Non-Resident Income Tax

Raymundo LarraĆ­n Nesbitt, December, 1. 2017

By Raymundo Larraín Nesbitt
Director of Larraín Nesbitt Lawyers
1st of December 2017


The festive season is almost upon us. Most people have their minds set in the holiday break and spending some quality time with family and friends.

Unfortunately, it is also the time of the year where Non-Resident Income Tax is due (NRIT, for short). I have written this short blog post as a gentle year-end reminder.

If you own property in Spain, and are non-resident, you are liable to pay NRIT even if you do NOT rent your property out. You have until the 31st of December to file NRIT without attracting penalties and surcharges.

On selling your property, the Spanish Tax Office will verify you are up do date paying NRIT; otherwise they will simply pocket all or part of the 3% retention a property buyer is forced to withhold on buying your property and pay it into the tax office. Losing 3% of the sales proceeds is a large amount of money for most people. Why not pre-empt this following my advice?

In order to avoid losing money on selling your property in Spain, you should hire a law firm such as ours to file this annual tax on your behalf. This annual tax in itself is actually ultra-low and acts with a purpose of ‘control’. We offer the following legal service for a flat fee:


You can contact us until the 21st of December 2017 to file and pay your Non-Resident Income Tax. Stragglers are welcome!


What happens if I rent my property out in Spain?


In addition to filing the above annual tax, you will also have to pay a quarterly tax on your Spanish rental income.

When you let your Spanish property, regardless if it is short-term (i.e. holiday home or seasonal let) or long term, you should be filing and paying a quarterly tax on your rental income to the Spanish Tax Office. This tax is collected quarterly, on the first 20 days of every January, April, July and October.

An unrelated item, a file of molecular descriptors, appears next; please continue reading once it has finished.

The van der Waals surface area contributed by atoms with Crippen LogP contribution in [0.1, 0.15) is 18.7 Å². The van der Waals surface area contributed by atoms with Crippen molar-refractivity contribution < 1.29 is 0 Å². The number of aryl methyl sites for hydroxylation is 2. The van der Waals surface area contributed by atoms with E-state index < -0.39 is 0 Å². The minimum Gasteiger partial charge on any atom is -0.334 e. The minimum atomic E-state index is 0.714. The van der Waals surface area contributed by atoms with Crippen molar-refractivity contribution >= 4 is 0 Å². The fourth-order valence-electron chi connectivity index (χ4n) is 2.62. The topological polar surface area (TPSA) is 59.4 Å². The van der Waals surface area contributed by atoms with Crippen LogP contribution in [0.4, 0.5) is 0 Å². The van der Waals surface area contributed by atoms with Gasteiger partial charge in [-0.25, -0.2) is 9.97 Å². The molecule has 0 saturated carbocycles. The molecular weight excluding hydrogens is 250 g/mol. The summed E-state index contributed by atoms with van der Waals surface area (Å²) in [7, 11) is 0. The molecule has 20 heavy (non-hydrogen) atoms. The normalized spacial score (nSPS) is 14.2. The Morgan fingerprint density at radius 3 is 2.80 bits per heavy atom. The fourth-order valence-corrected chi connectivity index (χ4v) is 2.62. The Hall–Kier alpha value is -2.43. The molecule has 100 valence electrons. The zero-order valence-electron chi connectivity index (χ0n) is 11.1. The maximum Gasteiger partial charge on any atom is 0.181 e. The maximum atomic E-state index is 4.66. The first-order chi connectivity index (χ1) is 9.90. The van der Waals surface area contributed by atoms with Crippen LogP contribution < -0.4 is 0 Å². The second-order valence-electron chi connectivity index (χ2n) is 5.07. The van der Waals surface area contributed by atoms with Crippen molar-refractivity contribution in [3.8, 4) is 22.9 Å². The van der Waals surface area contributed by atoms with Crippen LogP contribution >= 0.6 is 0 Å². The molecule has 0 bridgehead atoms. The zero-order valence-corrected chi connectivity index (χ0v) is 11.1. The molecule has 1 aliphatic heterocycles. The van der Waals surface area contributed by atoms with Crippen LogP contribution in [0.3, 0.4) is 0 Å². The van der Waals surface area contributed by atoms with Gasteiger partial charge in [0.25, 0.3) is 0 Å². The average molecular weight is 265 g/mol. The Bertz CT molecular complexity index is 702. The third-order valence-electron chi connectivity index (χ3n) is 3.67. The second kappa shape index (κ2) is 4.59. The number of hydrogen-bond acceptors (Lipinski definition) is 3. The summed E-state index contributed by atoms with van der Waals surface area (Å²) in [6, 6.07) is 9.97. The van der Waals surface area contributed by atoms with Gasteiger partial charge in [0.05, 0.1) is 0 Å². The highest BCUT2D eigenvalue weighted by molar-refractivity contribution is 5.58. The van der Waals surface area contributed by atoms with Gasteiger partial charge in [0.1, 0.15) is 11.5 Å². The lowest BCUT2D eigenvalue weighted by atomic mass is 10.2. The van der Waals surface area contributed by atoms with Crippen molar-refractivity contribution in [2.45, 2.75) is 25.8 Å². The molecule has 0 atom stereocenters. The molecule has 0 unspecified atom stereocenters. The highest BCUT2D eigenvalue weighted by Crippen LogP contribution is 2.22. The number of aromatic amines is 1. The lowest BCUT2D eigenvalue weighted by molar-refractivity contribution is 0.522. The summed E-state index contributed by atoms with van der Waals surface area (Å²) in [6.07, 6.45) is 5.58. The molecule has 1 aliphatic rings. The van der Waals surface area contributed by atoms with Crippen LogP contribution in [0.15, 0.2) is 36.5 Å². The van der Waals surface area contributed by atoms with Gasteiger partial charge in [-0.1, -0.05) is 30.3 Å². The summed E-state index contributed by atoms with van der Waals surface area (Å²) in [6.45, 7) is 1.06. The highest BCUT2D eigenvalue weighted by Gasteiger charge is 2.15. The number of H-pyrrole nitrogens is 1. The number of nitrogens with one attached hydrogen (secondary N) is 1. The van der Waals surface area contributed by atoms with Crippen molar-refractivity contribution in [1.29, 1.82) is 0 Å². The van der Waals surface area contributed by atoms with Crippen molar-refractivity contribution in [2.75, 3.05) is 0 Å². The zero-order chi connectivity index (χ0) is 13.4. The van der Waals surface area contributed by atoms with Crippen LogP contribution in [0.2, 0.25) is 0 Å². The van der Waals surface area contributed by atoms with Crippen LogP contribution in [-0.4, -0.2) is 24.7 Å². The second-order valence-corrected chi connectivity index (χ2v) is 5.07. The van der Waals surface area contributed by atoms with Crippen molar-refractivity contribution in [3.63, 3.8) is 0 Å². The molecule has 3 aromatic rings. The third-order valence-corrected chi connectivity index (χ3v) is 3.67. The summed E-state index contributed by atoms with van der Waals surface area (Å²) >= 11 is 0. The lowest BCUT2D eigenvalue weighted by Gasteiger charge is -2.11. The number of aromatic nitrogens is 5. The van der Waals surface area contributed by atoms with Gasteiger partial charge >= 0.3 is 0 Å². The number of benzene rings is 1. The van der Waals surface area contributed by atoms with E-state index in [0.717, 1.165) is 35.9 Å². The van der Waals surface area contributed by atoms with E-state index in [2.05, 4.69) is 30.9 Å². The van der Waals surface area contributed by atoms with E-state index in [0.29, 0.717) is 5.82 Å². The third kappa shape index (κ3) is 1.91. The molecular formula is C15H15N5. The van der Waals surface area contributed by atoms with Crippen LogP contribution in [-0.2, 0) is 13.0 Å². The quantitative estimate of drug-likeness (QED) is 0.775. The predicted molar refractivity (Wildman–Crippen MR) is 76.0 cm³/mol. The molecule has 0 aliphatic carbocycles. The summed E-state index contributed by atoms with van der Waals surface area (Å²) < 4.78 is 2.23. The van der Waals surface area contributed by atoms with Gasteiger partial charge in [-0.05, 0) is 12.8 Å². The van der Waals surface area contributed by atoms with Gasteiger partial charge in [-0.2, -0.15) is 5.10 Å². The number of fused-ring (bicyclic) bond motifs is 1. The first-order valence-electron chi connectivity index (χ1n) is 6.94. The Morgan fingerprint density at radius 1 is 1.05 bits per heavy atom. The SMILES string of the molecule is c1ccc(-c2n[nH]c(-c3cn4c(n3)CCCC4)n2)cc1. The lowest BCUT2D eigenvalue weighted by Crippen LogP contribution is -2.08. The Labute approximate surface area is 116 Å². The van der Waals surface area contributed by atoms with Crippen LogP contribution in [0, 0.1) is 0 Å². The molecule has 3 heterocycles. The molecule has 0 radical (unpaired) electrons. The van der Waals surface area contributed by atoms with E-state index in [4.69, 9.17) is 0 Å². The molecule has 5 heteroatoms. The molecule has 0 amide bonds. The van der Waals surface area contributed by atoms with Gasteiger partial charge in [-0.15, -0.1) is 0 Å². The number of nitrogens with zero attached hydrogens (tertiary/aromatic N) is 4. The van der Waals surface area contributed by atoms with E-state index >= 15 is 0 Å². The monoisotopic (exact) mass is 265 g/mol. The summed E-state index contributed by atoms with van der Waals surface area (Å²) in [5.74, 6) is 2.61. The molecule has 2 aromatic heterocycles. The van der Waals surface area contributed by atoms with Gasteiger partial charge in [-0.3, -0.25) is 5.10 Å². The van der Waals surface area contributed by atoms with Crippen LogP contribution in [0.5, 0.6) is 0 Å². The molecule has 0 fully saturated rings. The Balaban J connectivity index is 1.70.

We offer the following legal service which is very competitively priced:


On average, we are able to reduce 30 to 40% of a landlord’s taxable base on applying for landlord tax relief (including non-residents, as long as you are EEA/EU-resident).

More details in my article: Renting in Spain: Non-Resident Landlord's Rental Tax Relief – 14th of January 2017

We welcome you to contact us and discuss your tax matters, so you are fully tax-compliant (and pay less taxes of course!).


Larraín Nesbitt Lawyers, small on fees, big on service.

Larraín Nesbitt Lawyers is a law firm specialized in taxation, conveyancing, litigation and inheritance. We will be very pleased to discuss your matter with you. Please contact us for a free initial consultation. You can contact us by e-mail at, by telephone on (+34) 952 19 22 88 or by completing our contact form.


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Please note the information provided in this blog post is of general interest only and is not to be construed or intended as substitute for professional legal advice. This article may be posted freely in websites or other social media so long as the author is duly credited. Plagiarizing, whether in whole or in part, this article without crediting the author may result in criminal prosecution. VOV.

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